From The Story of Dartmouth, by John P. Martin: In January 1897 George Foston’s house near Maynard’s Lake was burned to the ground early on a below-zero morning. Later that year a dreadful holocaust took the lives of two people at the former; Lennox homestead on Chestnut Lane, Cole Harbor Road. Youthful James Harrison, clad only in night-clothes, heroically rescued injured George Tulloch from the flaming building. Mr. Tulloch later succumbed to burns received. The Diamond Jubilee of Queen Victoria was celebrated in June. Over 1,000 flag-waving school children were marched by their teachers to the Common Field where they sang patriotic songs and heard addresses on loyalty from Rev. Principal Grant of Queen’s University, and from Attorney-General Longley of Nova Scotia. Dartmouth north-end residents commemorated the Victorian Jubilee in a more tangible form. They purchased from the Sinclair estate a two-acre block of land, then in a swampy and …

1897 Read More…

From The Story of Dartmouth, by John P. Martin: In 1888 George E. McDonald came to Dartmouth as lineman and agent of the Bell Telephone Co., and set up the Exchange in his residence at 19 Edward Street. There were then some 30 telephones in use, including one at the Town Hall and another at Chief of Police McKenzie’s house above the lock-up. The latter instrument was mostly to receive fire calls. This innovation marked a great improvement over the established practice of messengers running on foot or galloping on horseback long distances whenever an alarm had to be sounded. Even after the fire-bell rang, disastrous delays often occurred because of the roundabout arrangements employed in moving the fire engine. One night in February, for instance, Williams’ two-storey boat-shop was burnt to the ground. The building stood at the foot of Church Street which location is almost within shouting distance …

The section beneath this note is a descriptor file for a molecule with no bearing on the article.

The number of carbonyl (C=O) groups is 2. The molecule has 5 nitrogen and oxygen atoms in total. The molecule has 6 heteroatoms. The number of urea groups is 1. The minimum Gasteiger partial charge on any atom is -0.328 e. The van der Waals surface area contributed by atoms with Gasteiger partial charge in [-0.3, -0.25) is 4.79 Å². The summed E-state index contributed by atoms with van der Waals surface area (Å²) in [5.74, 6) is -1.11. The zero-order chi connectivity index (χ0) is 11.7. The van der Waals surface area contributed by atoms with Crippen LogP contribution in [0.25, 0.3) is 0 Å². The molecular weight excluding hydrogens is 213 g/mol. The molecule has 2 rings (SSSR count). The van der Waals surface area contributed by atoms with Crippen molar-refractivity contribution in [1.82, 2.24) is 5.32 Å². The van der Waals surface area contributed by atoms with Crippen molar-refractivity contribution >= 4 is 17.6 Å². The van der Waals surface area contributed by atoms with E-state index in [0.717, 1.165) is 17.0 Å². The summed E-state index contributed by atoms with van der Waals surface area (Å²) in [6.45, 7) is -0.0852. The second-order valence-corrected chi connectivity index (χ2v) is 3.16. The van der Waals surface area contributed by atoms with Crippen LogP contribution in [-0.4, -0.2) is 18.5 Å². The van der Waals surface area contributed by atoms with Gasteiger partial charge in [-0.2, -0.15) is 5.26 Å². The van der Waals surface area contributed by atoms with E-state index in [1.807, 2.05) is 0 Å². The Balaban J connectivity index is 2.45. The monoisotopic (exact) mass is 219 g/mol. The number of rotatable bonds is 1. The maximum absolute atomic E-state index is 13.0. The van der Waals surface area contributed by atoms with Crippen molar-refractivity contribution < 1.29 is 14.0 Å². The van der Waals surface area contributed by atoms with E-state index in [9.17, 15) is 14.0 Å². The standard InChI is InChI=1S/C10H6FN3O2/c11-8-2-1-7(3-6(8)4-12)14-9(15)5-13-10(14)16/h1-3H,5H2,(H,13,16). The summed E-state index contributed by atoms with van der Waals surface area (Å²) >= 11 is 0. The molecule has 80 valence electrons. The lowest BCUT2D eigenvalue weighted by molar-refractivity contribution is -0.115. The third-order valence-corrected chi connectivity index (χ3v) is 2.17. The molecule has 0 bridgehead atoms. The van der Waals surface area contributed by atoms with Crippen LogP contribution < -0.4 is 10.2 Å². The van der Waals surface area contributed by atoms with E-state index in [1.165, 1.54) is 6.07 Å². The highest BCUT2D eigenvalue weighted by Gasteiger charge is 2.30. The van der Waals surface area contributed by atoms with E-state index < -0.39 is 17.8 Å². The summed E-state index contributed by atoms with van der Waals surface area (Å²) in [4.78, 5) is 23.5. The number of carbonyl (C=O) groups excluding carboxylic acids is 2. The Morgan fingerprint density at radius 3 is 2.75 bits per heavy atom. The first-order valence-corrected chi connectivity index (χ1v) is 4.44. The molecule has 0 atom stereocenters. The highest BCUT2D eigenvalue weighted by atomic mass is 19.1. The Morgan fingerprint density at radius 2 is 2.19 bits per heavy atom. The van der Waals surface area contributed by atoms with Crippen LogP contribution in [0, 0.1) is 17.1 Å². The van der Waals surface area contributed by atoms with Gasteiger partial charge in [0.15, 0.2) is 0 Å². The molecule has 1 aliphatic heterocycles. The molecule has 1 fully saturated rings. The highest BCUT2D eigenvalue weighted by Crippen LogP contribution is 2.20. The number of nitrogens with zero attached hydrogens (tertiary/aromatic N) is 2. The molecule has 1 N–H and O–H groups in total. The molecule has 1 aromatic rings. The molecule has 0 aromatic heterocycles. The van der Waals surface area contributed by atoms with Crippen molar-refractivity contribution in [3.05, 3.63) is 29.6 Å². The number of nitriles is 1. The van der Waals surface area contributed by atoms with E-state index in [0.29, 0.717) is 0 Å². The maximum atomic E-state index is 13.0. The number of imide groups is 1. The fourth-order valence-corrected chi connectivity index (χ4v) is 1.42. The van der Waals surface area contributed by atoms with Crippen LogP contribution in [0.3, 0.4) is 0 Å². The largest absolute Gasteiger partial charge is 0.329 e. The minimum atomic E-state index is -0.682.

1888 Read More…

From The Story of Dartmouth, by John P. Martin: The first public demonstration of a telephone in Dartmouth, and also the first local broadcast over wires took place on March 21st, 1878, when a vocal and instrumental concert at the Town Hall was heard and acknowledged through telephone apparatus set up in the Dominion Telegraph Company’s office at 187 Hollis Street in Halifax. The Dartmouth hookup was made by connecting a telephone instrument to the local telegraph wire, an extension of which had been run in to the auditorium of the Town Hall. This Dartmouth exhibition of the newly-invented telephone, previously advertised as a feature of the concert, was highly successful. Communication was held with the City, and the notes of musical instruments were clearly heard by a group assembled in the Halifax office. They in turn rendered a short program which was listened to by the Town Hall audience. …

1878 Read More…